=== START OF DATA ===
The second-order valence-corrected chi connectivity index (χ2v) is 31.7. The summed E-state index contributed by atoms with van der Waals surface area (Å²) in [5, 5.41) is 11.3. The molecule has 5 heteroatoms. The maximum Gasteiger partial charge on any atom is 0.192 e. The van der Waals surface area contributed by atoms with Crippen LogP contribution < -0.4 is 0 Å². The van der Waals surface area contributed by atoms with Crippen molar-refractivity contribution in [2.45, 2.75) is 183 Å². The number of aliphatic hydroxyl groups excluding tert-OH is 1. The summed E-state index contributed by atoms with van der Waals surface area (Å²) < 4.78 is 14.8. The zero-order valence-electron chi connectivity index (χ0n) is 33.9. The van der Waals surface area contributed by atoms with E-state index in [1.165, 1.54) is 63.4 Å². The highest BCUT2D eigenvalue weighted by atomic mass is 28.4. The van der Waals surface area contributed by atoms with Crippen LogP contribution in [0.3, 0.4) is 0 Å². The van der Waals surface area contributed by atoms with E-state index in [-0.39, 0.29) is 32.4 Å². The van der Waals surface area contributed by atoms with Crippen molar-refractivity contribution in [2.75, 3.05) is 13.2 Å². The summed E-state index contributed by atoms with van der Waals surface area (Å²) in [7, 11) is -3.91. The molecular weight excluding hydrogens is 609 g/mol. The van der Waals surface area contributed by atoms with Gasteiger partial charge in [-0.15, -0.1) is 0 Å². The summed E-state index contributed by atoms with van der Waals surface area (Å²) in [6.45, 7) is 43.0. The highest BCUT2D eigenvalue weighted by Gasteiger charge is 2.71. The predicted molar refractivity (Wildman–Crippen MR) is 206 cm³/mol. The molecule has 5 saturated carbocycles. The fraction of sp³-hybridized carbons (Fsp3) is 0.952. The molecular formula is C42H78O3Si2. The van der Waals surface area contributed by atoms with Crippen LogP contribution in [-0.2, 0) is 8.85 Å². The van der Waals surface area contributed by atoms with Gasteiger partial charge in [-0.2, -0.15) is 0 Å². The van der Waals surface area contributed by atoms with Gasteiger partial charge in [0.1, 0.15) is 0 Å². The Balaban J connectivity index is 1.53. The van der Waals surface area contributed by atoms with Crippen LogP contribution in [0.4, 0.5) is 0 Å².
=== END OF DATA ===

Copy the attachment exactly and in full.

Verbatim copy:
The second-order valence-corrected chi connectivity index (χ2v) is 31.7. The summed E-state index contributed by atoms with van der Waals surface area (Å²) in [5, 5.41) is 11.3. The molecule has 5 heteroatoms. The maximum Gasteiger partial charge on any atom is 0.192 e. The van der Waals surface area contributed by atoms with Crippen LogP contribution < -0.4 is 0 Å². The van der Waals surface area contributed by atoms with Crippen molar-refractivity contribution in [2.45, 2.75) is 183 Å². The number of aliphatic hydroxyl groups excluding tert-OH is 1. The summed E-state index contributed by atoms with van der Waals surface area (Å²) < 4.78 is 14.8. The zero-order valence-electron chi connectivity index (χ0n) is 33.9. The van der Waals surface area contributed by atoms with E-state index in [1.165, 1.54) is 63.4 Å². The highest BCUT2D eigenvalue weighted by atomic mass is 28.4. The van der Waals surface area contributed by atoms with Crippen LogP contribution in [0.3, 0.4) is 0 Å². The van der Waals surface area contributed by atoms with E-state index in [-0.39, 0.29) is 32.4 Å². The van der Waals surface area contributed by atoms with Crippen molar-refractivity contribution in [2.75, 3.05) is 13.2 Å². The summed E-state index contributed by atoms with van der Waals surface area (Å²) in [7, 11) is -3.91. The molecular weight excluding hydrogens is 609 g/mol. The van der Waals surface area contributed by atoms with Gasteiger partial charge in [-0.15, -0.1) is 0 Å². The summed E-state index contributed by atoms with van der Waals surface area (Å²) in [6.45, 7) is 43.0. The highest BCUT2D eigenvalue weighted by Gasteiger charge is 2.71. The predicted molar refractivity (Wildman–Crippen MR) is 206 cm³/mol. The molecule has 5 saturated carbocycles. The fraction of sp³-hybridized carbons (Fsp3) is 0.952. The molecular formula is C42H78O3Si2. The van der Waals surface area contributed by atoms with Crippen LogP contribution in [-0.2, 0) is 8.85 Å². The van der Waals surface area contributed by atoms with Gasteiger partial charge in [-0.2, -0.15) is 0 Å². The van der Waals surface area contributed by atoms with Gasteiger partial charge in [0.1, 0.15) is 0 Å². The Balaban J connectivity index is 1.53. The van der Waals surface area contributed by atoms with Crippen LogP contribution in [0.4, 0.5) is 0 Å².